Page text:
I wonder whether a ColorMunki Dmax measurement is worth much above a certain DMax.
These instruments have design goals, and reading into the black is probably not one of them - maybe a reading with a "real" spectrodensitometer might make sense for some of the papers which have a good Dmax.
thanks for you comment.
Even if the ColorMunki is the entry level spectrophotometer in X-rite line, this doesn't means that it is not a reliable instrument.
In fact, compared to other more professional products, it is less flexible (UV cut only), slower in the readings, it needs bigger patches size, it is less practical due to their form factor, more plastic built, and finally is highly crippled in the features of the software which comes with in. Obviously probably is less precise than a i1 Pro2, for example, as it should be given the price difference, but within their own specifications/limits, the ColorMunki is a reliable instruments.
For Dmax calculation I use the full range of reflectances data I can extract from an exported cxf file in ColorPicker, so, this is not a feature present in the ColorMunki software, it is something I have done for my personal reference and I cannot put my hands on fire being an absolute correct value.
In any case all the times I have compared my measurements with other public available ones I found a reasonably good match, this fact, in addition to my personal experience of repeatable measurements, have confirmed to me a good trust in the overall capability of the humble ColorMunki.
All what I can say to you now is that with my ColorMunki Photo I have no problem to get readings reaching L*=3 for black values, as for example I have measured on Ilford Gold Fibre Silk in ABW. My Dmax estimation based on reflectance data was around 2.4 in that case and if you look around you will find that these values are very reasonable ones.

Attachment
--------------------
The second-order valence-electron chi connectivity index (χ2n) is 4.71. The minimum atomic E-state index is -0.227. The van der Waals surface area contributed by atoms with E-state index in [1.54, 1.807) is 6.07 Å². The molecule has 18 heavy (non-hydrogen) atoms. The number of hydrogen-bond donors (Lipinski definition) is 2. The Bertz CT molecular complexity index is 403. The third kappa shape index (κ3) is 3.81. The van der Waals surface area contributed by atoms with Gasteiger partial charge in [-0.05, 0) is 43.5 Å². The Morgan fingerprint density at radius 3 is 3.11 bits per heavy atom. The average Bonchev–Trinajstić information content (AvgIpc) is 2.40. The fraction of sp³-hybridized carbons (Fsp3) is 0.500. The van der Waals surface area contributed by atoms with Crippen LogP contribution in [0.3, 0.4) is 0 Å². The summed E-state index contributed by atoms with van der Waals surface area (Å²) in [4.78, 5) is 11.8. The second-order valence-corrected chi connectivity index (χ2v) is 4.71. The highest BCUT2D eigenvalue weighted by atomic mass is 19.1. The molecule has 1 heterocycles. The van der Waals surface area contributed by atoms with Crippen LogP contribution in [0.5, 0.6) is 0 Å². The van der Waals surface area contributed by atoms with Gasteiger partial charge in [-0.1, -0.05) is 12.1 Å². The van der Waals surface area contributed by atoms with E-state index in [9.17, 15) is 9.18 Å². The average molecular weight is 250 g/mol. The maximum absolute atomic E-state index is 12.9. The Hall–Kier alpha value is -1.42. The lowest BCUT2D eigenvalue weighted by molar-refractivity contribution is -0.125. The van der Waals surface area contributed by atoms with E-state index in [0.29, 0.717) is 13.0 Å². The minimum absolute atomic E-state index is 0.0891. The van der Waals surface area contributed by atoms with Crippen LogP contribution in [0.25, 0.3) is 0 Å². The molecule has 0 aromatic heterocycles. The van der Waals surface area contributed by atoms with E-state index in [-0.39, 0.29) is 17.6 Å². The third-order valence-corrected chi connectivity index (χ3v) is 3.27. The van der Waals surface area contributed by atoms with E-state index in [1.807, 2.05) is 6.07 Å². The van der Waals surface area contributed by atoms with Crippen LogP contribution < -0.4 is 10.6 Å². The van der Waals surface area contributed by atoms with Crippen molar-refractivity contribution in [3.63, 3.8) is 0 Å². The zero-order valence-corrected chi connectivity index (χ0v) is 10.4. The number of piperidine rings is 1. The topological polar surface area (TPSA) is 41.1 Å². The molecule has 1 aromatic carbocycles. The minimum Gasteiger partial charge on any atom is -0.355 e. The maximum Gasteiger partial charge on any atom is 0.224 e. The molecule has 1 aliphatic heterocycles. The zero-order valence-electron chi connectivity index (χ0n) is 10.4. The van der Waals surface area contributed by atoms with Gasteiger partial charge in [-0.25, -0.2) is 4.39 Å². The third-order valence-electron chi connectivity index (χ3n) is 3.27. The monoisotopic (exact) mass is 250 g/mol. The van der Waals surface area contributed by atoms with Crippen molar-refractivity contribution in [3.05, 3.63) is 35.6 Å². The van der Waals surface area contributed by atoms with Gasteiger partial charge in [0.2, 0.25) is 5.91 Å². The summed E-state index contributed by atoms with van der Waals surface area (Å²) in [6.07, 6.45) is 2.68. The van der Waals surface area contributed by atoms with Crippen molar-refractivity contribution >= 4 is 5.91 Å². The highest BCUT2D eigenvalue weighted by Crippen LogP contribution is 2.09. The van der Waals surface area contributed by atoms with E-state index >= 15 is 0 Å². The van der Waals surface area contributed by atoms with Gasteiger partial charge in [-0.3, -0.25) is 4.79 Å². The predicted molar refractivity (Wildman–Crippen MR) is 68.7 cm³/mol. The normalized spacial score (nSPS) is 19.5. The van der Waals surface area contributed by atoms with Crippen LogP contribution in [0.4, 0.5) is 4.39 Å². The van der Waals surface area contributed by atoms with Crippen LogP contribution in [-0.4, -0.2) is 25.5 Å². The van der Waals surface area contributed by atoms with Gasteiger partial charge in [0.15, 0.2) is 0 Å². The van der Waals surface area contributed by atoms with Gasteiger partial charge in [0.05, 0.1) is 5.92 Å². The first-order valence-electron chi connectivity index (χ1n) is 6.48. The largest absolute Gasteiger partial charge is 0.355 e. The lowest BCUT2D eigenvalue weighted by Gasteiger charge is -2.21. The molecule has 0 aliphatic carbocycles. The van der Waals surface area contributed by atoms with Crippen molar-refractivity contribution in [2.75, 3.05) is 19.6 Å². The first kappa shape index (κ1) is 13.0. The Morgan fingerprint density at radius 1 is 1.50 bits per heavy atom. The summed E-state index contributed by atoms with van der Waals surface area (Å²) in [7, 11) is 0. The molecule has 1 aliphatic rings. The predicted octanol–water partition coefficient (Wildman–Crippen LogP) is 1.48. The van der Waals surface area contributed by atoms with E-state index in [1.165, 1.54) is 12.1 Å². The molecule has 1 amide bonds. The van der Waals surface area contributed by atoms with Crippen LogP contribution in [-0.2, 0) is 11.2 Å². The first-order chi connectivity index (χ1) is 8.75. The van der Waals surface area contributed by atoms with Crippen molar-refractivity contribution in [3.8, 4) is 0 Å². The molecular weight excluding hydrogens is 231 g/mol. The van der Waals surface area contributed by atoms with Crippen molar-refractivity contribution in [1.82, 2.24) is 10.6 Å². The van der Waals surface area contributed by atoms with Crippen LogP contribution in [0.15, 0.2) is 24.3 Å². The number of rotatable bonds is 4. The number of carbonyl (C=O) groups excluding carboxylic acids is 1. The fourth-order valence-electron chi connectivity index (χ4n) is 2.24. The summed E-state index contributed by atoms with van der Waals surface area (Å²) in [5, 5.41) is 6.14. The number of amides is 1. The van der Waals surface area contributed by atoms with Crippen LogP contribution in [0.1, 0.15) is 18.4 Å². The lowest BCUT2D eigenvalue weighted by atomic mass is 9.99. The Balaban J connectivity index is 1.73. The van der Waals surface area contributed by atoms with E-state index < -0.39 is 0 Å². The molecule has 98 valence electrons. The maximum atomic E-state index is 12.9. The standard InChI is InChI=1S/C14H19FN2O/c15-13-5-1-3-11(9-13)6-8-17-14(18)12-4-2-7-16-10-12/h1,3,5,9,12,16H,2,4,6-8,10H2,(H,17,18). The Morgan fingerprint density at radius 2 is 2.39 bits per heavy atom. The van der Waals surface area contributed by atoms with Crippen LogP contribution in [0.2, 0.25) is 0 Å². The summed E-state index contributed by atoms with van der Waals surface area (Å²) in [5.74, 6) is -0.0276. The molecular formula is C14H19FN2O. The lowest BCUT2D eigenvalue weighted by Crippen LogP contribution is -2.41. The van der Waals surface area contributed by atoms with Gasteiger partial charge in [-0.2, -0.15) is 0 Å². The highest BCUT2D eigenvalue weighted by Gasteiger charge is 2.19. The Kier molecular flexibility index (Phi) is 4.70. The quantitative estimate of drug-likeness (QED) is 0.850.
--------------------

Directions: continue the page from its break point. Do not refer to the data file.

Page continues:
For this reason I "dared" to post the L*=17.8 black value (with Dmax 1.6) I have measured on Gold Cotton Smooth, it was my 2cents contribution here, and it was a measure done with Matte Black ink, and not Photo Black ink as in the review, so I was thinking that it could be useful to publish it, and, even with all the cautions being a ColorMunki measurement, I think it could be considered decently reliable (in my opinion at least). I expect to see some better results in ABW, but I have not tested this yet.
That said, I fully agree with you that to get very precise and reliable measurements of deep black patches a specifically designed instrument as a spectrodensitometer (and/or a better spectrophotometer) is the best choice for sure.
I think that we will soon see here more measurements performed with very good instruments, and then we can draw further more consistent considerations on the topic of this post.
Thanks for the attention.